So try putting a little faith in humanity—you might be pleasantly surprised. At any rate, your bank account will thank you.

Tracker Pixel for Entry
 
 
 

Greater Good wants to know:
Do you think this article will influence your opinions or behavior?

  • Very Likely

  • Likely

  • Unlikely

  • Very Unlikely

  • Not sure

 
About The Author

Kira M. Newman is an editor and web producer at the Greater Good Science Center. She is also the creator of The Year of Happy, a year-long course in the science of happiness, and CaféHappy, a Toronto-based meetup. Follow her on Twitter!

  

Like this article?

Here's what you can do:

Donate
 
  
 
blog comments powered by Disqus
 

Most...

  
  

Greater Good Events

The Science of Happiness
Online
Next Session of Our Acclaimed Course Begins Sept. 6, 2016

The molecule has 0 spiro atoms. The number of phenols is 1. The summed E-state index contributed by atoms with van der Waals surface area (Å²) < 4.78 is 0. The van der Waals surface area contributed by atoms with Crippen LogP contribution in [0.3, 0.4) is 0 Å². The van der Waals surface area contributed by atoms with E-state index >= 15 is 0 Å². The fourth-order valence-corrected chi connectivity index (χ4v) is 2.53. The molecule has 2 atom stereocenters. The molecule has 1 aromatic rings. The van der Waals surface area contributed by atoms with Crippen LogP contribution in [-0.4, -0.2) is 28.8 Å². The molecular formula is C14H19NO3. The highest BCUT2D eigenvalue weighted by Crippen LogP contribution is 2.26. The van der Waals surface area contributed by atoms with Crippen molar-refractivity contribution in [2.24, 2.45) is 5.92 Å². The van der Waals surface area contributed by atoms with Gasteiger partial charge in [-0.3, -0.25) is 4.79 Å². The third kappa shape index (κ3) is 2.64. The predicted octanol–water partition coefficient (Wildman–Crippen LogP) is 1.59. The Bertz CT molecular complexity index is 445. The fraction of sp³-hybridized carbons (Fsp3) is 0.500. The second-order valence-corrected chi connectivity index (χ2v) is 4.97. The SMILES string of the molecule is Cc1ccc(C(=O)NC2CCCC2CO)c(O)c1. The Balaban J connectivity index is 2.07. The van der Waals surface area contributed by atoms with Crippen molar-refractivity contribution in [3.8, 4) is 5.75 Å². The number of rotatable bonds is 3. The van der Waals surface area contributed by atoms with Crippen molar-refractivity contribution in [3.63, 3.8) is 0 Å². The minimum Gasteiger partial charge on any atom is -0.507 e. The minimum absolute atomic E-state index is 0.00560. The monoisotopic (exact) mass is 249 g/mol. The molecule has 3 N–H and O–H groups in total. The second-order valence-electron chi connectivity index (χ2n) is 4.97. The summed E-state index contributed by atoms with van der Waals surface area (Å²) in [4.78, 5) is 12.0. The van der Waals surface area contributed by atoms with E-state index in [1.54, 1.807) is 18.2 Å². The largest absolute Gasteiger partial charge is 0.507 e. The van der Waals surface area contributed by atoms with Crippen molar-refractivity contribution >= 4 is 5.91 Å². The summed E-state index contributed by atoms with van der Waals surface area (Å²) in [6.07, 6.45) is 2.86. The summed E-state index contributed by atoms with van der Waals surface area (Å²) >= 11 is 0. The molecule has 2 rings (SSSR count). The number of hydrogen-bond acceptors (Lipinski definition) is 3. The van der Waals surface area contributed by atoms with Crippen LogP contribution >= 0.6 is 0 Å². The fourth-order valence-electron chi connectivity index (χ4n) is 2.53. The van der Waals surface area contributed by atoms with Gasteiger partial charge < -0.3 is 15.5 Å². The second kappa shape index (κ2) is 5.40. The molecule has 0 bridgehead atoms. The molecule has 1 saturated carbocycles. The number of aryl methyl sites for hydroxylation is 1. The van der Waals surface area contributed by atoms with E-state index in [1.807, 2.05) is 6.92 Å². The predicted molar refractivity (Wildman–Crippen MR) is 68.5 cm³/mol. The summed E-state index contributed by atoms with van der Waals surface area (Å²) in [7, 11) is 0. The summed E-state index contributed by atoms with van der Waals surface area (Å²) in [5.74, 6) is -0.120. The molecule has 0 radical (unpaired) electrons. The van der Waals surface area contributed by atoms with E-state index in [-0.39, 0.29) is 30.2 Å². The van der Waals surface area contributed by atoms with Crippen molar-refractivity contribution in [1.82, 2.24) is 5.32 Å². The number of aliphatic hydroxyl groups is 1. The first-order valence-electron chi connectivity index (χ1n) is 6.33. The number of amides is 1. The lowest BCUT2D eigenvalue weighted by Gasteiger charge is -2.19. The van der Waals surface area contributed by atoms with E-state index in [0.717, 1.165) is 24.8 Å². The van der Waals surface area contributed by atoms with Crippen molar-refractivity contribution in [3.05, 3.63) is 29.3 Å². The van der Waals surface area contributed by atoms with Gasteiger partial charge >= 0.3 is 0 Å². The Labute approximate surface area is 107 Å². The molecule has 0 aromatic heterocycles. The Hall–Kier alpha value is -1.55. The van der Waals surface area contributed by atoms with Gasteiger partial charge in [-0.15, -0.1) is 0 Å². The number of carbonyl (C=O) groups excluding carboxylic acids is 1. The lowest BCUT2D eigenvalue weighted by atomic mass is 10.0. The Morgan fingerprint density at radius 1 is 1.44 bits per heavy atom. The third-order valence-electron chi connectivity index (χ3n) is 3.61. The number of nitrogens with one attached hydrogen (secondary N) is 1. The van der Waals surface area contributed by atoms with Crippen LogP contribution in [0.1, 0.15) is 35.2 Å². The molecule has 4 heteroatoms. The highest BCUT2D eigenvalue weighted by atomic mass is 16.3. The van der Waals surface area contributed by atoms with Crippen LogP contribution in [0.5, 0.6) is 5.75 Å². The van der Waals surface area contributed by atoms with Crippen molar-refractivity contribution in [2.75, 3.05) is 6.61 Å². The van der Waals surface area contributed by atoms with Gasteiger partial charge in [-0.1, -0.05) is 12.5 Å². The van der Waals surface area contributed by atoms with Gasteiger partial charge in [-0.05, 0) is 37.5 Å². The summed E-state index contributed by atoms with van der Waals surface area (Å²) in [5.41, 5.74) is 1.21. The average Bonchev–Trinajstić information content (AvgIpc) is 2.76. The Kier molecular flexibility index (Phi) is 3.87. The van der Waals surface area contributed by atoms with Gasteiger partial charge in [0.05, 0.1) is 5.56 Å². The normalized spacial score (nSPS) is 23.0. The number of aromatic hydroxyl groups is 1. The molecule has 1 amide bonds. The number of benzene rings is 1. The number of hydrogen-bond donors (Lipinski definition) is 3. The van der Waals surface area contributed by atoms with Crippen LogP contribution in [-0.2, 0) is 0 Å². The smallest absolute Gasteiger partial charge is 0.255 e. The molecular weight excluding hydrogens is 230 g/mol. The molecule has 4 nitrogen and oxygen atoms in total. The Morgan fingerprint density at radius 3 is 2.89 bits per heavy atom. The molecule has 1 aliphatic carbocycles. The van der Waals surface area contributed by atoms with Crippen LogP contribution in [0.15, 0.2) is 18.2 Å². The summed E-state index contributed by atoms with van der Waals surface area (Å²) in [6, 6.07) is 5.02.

The Science of Happiness

A free online course exploring the roots of a happy, meaningful life. Co-taught by the GGSC’s Dacher Keltner and Emiliana Simon-Thomas. Up to 16 CE credit hours available.


» ALL EVENTS
 
 

Take a Greater Good Quiz!

How compassionate are you? How generous, grateful, or forgiving? Find out!

» TAKE A QUIZ
 

Watch Greater Good Videos

Jon Kabat-Zinn

Talks by inspiring speakers like Jon Kabat-Zinn, Dacher Keltner, and Barbara Fredrickson.

Watch
 

Greater Good Resources

 
 
» MORE STUDIES
 
 
» MORE ORGS
 

Book of the Week

The Politics of Happiness By Derek Bok Author and former Harvard president, Derek Bok, makes the case that findings from positive psychology should inform social policies, helping the public benefit from what scientists have learned about the roots of a happy, meaningful life.

» READ MORE
 
Is she flirting with you? Take the quiz and find out.
"It is a great good and a great gift, this Greater Good. I bow to you for your efforts to bring these uplifting and illuminating expressions of humanity, grounded in good science, to the attention of us all."  
Jon Kabat-Zinn

Best-selling author and founder of the Mindfulness-Based Stress Reduction program

thnx advertisement